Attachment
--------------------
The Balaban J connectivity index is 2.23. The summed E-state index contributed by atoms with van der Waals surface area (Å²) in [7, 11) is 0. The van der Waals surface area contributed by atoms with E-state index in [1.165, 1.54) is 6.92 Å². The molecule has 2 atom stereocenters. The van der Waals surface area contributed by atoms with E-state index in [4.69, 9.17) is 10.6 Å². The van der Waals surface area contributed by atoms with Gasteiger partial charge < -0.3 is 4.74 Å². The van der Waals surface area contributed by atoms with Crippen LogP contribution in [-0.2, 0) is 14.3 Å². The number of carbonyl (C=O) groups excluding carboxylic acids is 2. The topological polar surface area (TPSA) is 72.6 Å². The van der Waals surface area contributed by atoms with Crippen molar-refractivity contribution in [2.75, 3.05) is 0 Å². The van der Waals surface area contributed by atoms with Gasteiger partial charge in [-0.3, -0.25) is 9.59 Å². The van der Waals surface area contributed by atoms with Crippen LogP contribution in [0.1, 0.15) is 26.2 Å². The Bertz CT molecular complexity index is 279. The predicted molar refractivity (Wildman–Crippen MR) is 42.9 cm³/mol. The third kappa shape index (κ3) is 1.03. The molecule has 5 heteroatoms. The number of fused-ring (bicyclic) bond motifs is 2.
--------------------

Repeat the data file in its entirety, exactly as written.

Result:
The Balaban J connectivity index is 2.23. The summed E-state index contributed by atoms with van der Waals surface area (Å²) in [7, 11) is 0. The van der Waals surface area contributed by atoms with E-state index in [1.165, 1.54) is 6.92 Å². The molecule has 2 atom stereocenters. The van der Waals surface area contributed by atoms with E-state index in [4.69, 9.17) is 10.6 Å². The van der Waals surface area contributed by atoms with Gasteiger partial charge < -0.3 is 4.74 Å². The van der Waals surface area contributed by atoms with Crippen LogP contribution in [-0.2, 0) is 14.3 Å². The number of carbonyl (C=O) groups excluding carboxylic acids is 2. The topological polar surface area (TPSA) is 72.6 Å². The van der Waals surface area contributed by atoms with Crippen molar-refractivity contribution in [2.75, 3.05) is 0 Å². The van der Waals surface area contributed by atoms with Gasteiger partial charge in [-0.3, -0.25) is 9.59 Å². The van der Waals surface area contributed by atoms with Crippen LogP contribution in [0.1, 0.15) is 26.2 Å². The Bertz CT molecular complexity index is 279. The predicted molar refractivity (Wildman–Crippen MR) is 42.9 cm³/mol. The third kappa shape index (κ3) is 1.03. The molecule has 5 heteroatoms. The number of fused-ring (bicyclic) bond motifs is 2.